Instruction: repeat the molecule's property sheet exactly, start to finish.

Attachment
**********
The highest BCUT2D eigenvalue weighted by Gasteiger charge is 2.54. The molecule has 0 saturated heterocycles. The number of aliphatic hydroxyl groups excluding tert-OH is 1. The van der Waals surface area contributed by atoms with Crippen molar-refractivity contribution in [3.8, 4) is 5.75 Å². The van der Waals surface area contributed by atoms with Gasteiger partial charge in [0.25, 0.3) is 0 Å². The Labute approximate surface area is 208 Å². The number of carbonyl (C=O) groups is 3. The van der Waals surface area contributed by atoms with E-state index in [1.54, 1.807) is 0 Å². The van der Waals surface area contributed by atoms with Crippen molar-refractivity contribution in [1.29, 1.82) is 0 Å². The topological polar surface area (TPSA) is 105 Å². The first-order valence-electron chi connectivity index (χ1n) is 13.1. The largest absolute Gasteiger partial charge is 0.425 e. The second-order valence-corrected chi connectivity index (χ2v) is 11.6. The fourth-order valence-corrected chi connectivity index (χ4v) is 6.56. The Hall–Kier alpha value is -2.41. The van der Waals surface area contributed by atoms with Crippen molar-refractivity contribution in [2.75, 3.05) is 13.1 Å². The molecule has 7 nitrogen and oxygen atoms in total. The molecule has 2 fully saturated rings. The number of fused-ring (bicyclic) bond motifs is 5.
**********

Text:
The highest BCUT2D eigenvalue weighted by Gasteiger charge is 2.54. The molecule has 0 saturated heterocycles. The number of aliphatic hydroxyl groups excluding tert-OH is 1. The van der Waals surface area contributed by atoms with Crippen molar-refractivity contribution in [3.8, 4) is 5.75 Å². The van der Waals surface area contributed by atoms with Gasteiger partial charge in [0.25, 0.3) is 0 Å². The Labute approximate surface area is 208 Å². The number of carbonyl (C=O) groups is 3. The van der Waals surface area contributed by atoms with E-state index in [1.54, 1.807) is 0 Å². The van der Waals surface area contributed by atoms with Crippen molar-refractivity contribution in [1.29, 1.82) is 0 Å². The topological polar surface area (TPSA) is 105 Å². The first-order valence-electron chi connectivity index (χ1n) is 13.1. The largest absolute Gasteiger partial charge is 0.425 e. The second-order valence-corrected chi connectivity index (χ2v) is 11.6. The fourth-order valence-corrected chi connectivity index (χ4v) is 6.56. The Hall–Kier alpha value is -2.41. The van der Waals surface area contributed by atoms with Crippen molar-refractivity contribution in [2.75, 3.05) is 13.1 Å². The molecule has 7 nitrogen and oxygen atoms in total. The molecule has 2 fully saturated rings. The number of fused-ring (bicyclic) bond motifs is 5.